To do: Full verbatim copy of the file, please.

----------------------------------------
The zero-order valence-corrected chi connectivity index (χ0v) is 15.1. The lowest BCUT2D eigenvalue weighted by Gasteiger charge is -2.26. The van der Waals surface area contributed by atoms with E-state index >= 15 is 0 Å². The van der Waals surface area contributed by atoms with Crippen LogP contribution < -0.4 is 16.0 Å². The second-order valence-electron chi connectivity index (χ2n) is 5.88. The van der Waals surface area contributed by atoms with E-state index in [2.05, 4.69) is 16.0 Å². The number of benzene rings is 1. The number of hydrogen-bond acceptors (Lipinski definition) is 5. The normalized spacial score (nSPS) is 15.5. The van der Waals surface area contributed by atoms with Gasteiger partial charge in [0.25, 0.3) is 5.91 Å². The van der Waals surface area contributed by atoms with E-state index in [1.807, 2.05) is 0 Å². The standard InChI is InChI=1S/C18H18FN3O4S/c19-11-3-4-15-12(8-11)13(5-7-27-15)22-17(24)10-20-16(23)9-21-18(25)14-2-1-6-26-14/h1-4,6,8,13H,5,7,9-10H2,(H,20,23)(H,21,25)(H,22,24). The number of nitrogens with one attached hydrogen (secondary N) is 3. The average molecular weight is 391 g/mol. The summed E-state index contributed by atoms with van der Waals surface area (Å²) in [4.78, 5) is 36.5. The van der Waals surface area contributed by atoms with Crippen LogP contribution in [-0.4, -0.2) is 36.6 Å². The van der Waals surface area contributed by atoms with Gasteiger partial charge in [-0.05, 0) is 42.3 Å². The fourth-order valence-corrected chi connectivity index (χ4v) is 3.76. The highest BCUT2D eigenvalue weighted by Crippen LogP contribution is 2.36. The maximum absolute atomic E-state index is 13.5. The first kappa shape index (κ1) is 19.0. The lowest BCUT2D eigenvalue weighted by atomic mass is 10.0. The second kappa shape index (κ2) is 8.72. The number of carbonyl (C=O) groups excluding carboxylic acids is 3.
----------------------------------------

The zero-order valence-corrected chi connectivity index (χ0v) is 15.1. The lowest BCUT2D eigenvalue weighted by Gasteiger charge is -2.26. The van der Waals surface area contributed by atoms with E-state index >= 15 is 0 Å². The van der Waals surface area contributed by atoms with Crippen LogP contribution < -0.4 is 16.0 Å². The second-order valence-electron chi connectivity index (χ2n) is 5.88. The van der Waals surface area contributed by atoms with E-state index in [2.05, 4.69) is 16.0 Å². The number of benzene rings is 1. The number of hydrogen-bond acceptors (Lipinski definition) is 5. The normalized spacial score (nSPS) is 15.5. The van der Waals surface area contributed by atoms with Gasteiger partial charge in [0.25, 0.3) is 5.91 Å². The van der Waals surface area contributed by atoms with E-state index in [1.807, 2.05) is 0 Å². The standard InChI is InChI=1S/C18H18FN3O4S/c19-11-3-4-15-12(8-11)13(5-7-27-15)22-17(24)10-20-16(23)9-21-18(25)14-2-1-6-26-14/h1-4,6,8,13H,5,7,9-10H2,(H,20,23)(H,21,25)(H,22,24). The number of nitrogens with one attached hydrogen (secondary N) is 3. The average molecular weight is 391 g/mol. The summed E-state index contributed by atoms with van der Waals surface area (Å²) in [4.78, 5) is 36.5. The van der Waals surface area contributed by atoms with Crippen LogP contribution in [-0.4, -0.2) is 36.6 Å². The van der Waals surface area contributed by atoms with Gasteiger partial charge in [-0.05, 0) is 42.3 Å². The fourth-order valence-corrected chi connectivity index (χ4v) is 3.76. The highest BCUT2D eigenvalue weighted by Crippen LogP contribution is 2.36. The maximum absolute atomic E-state index is 13.5. The first kappa shape index (κ1) is 19.0. The lowest BCUT2D eigenvalue weighted by atomic mass is 10.0. The second kappa shape index (κ2) is 8.72. The number of carbonyl (C=O) groups excluding carboxylic acids is 3.